Wednesday, September 19, 2012

Gandy Brodie; Ten Tenements

Steven Harvey Fine Art Projects, June 2012

As a former student at “The Gandy Brodie School of Fine Art” situated in his barn in Newfane VT in 1972, I was of course very pleased to see this small but comprehensive exhibit, and some overdue recognition of Brodie’s iconoclastic career. Lets hope more of the estate gets out into the light of day soon.
This essay is more a remembrance than a review. Please refer to John Yau’s excellent 2-part review in HyperAllergic for a more concise review of the SHFAP exhibit. 
Indeed, my formative experience as a youthful longhaired “wheat germ freak” of an artist occurred on a warm summer day in Newfane Vermont when Gandy invited me into his barn and asked me what I thought one of his paintings looked like.
Responding “it looks like painting” (duh), I established a niche for myself in the barn, and with a certain wickedly subversive delight Gandy took me under his painterly wing that summer.
Gandy grew up a poor Jew on the Lower East Side and was pretty much self-taught. I believe Gandy prided himself on not being a part of any particular art clique, and made a concerted effort to identify himself as a rogue practitioner of paint. Despite his resistance to networking he managed to gain some notoriety as a product of the Provincetown MA and E 10th St gallery scenes in New York in the 50’s. He knew all the Cedar Bar Ab Ex luminaries of the time, and by the 60’s had met with enough success to move to Vermont and paint in a barn.
An excerpt from the essay I wrote on my web site:
“The barn was his studio but he also ran a “school” there. Inclusion for a few of us local post college art kids meant a chance to try out our brushwork around a painterly guru. Although Gandy was a no-nonsense critic and would let you know in no uncertain terms if he thought you were painting something crass, he was also a flower child at heart. His preferred lesson plan for painting from nature was to get outside with only charcoal and paper, feel your flavor, and assimilate random marks.”
I was then given marching orders by my mentor to leave the cushy confines of Brattleboro and move to a “cold water loft” in NYC if I wanted to be a real artist.
Brodie had a small cult following of former students in NY where he had also taken a spacious loft on Greene St. I recall watching one of his large “Astronaut” paintings take shape on Greene St before the Smithsonian acquired it. This heavily armored and painted figure still managed to drift weightlessly in the orgone void. (Brodie was a disciple of Wilhelm Reich and encouraged all his students to get naked and sit in the orgone box. I participated in Orgone therapy with Dr Sobey, a Reichian trained therapist on E 9th St, but it was never deemed necessary for me to enter the dank looking contraption about the size of a phone booth)
Gandy was prone to painting over his canvases for a period of years. I recall watching a self-portrait evolve over a period of years into a painting of an icicle. It was so encrusted with impasto that it must have been several inches thick.
Gandy’s sublime gift was an otherworldly ability to imbue his art with a truly transcendent sensation of tangible psyche. You could look at a simple painting of a small sailboat floating in a sea of monochromatic pigment that was like being inside of his brain as it dreamed of painting the sailboat.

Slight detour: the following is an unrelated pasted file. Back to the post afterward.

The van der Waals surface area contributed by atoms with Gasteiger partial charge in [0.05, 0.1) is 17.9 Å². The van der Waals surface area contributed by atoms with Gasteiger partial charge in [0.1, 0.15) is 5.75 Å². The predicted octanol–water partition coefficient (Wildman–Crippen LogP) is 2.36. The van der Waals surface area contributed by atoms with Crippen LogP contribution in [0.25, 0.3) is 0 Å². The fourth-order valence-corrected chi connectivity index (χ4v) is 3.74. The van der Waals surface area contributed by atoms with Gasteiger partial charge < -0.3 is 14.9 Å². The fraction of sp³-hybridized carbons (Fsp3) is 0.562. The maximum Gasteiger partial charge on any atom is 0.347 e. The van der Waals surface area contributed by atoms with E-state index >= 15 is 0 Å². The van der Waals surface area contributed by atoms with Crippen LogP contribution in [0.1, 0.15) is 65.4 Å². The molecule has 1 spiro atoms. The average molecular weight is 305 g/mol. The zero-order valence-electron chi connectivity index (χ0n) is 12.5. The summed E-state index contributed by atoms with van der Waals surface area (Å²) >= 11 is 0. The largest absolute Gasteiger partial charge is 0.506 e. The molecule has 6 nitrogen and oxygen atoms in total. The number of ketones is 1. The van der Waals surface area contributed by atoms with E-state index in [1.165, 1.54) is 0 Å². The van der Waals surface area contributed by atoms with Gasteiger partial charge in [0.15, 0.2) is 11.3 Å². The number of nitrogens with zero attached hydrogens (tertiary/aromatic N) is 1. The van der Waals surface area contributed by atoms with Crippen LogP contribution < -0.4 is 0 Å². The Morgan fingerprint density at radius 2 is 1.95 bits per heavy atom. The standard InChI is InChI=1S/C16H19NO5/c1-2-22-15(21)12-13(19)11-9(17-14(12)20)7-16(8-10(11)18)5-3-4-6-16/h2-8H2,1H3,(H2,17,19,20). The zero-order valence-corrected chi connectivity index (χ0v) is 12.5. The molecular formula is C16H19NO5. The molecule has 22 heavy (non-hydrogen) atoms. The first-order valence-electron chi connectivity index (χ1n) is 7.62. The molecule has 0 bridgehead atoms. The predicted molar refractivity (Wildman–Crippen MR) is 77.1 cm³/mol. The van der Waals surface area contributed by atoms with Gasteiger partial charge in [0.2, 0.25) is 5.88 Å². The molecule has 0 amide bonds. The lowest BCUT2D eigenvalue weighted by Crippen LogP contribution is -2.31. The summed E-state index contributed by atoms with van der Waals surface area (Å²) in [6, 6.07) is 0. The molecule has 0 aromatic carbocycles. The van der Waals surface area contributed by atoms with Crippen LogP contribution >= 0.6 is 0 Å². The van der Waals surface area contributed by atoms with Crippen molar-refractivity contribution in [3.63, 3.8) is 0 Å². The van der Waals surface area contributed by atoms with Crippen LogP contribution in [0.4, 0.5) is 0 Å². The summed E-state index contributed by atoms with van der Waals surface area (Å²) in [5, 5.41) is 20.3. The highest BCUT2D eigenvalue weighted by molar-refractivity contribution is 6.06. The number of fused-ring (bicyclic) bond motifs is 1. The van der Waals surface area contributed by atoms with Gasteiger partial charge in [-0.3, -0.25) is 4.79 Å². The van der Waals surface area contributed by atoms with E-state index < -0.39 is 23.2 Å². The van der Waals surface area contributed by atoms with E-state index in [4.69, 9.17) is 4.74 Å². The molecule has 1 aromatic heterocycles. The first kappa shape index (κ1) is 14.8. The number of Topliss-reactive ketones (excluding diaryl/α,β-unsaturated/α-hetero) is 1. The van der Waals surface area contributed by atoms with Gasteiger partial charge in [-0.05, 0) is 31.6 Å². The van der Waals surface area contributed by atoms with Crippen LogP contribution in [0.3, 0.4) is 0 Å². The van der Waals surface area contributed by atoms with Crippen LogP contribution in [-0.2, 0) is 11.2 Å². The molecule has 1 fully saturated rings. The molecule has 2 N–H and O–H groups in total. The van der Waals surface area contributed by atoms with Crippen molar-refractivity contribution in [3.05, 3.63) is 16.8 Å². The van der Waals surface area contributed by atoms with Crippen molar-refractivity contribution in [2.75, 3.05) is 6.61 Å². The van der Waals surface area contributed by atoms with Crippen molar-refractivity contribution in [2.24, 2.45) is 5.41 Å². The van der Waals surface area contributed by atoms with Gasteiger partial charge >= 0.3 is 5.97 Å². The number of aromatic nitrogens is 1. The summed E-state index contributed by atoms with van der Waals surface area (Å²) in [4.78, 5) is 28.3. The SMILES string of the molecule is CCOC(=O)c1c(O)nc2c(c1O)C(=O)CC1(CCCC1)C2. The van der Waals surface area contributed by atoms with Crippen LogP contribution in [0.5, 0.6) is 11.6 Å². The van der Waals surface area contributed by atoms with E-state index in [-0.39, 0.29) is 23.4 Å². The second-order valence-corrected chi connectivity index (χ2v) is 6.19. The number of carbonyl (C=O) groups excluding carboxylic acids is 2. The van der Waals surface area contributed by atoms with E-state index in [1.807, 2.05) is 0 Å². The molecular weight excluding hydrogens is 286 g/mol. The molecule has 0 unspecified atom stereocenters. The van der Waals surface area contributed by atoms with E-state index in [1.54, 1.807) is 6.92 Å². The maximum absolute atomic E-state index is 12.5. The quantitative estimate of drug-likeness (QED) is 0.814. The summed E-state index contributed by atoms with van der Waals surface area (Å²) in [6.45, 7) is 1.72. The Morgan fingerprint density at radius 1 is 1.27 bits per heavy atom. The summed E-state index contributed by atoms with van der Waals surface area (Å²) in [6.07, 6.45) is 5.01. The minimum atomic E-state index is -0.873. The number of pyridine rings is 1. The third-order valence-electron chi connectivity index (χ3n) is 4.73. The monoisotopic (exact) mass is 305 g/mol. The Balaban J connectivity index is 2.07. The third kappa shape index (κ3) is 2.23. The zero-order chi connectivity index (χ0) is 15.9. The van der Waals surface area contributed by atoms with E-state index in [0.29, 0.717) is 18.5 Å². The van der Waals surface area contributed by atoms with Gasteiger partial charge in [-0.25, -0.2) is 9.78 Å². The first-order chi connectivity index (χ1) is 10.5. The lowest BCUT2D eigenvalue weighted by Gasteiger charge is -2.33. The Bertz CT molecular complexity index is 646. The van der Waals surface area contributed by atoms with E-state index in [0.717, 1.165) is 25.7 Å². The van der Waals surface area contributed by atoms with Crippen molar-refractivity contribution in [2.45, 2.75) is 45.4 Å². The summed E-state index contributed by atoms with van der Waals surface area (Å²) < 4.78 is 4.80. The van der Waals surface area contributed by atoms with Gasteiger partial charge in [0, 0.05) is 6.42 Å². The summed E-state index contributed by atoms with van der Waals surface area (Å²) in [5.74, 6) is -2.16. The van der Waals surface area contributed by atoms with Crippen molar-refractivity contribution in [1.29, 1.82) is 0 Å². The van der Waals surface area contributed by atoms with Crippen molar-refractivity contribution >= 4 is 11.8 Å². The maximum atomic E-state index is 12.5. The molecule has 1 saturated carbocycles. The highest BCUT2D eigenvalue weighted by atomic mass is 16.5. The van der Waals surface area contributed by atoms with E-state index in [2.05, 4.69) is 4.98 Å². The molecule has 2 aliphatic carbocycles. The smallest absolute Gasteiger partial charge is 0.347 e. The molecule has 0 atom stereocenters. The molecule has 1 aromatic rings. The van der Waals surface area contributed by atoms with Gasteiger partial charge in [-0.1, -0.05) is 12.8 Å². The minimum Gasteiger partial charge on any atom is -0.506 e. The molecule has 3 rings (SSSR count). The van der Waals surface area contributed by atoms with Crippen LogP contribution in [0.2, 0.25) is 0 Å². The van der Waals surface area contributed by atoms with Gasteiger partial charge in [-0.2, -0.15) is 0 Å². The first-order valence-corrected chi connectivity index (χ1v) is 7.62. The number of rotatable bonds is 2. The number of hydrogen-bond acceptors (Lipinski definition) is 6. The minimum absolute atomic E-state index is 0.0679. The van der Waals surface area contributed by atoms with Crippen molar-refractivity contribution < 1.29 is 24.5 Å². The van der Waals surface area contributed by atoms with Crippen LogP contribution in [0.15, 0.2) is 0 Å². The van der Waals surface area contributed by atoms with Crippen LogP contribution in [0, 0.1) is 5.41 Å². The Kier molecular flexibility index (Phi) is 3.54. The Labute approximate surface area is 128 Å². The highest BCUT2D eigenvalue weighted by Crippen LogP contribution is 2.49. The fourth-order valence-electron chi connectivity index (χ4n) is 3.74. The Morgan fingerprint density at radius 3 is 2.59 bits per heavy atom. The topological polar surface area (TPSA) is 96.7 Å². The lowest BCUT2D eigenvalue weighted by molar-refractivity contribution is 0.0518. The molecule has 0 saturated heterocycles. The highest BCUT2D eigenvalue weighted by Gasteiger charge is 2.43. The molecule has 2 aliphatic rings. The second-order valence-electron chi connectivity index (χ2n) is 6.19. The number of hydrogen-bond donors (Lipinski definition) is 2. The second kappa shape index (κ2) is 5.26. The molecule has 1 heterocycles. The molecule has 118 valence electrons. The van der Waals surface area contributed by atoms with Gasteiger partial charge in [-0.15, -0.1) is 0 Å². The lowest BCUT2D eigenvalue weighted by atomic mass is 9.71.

His uncanny ability to make paintings as an extension of self was a primarily a sensually physical act that ended up as a pictorial version of his body reinvented as scenes from nature.
In particular his “Birth of a Fawn” series epitomized this process of transference; to quote John Yau: “At the heart of Brodie’s’s worldview is a profound understanding of neglect and solitariness”.
There were also the “Dead Bird” and “Falling Tree” themes, all worthy of his best work.
I think the sense of fragile decay and the inevitability of entropy in his painting stemmed from a dichotomy of sensation rooted in his pictorial narrative. He always warned his students to be wary of sentimental content, and to avoid sentimentality by embracing an authentic motif of native experience. Simplicity vs simplistic.
Gandy was actually somewhat intolerant of most contemporary art. He was not particularly interested in intellectual investigation. He found abstract art generally lacking the impetus of pictorial substance found in Cezanne, Corbet, and other artists that worked representionally from nature.
Near the end of life Gandy seemed depressed, I remember hanging out with him in SoHo one afternoon, his eyes were wells of painfully agonizingly awareness. He knew he was sick, and had always suffered from a psyche wracked by insecurity and uncertainty. I guess you could say he wore his heart on his sleeve, you knew when he was enjoying life and when it was tormenting him.
But that’s why he was such a great mentor and teacher. His lessons and art were interchangeable, and the wealth of artistic mores and completely non-cynical career orientation his students gained were invaluable. Nobody who knew Gandy ever left feeling like he didn’t give the most of himself; and you were always the better for it.
Brodie collapsed and died on the sidewalk from heart failure after visiting his art dealer in 1975.


 (Sorry I don't have captions for all of these. Please contact SHFAP as most were in his show)

City Tree

Anemonie in Rusted Can
Mixed media on paper


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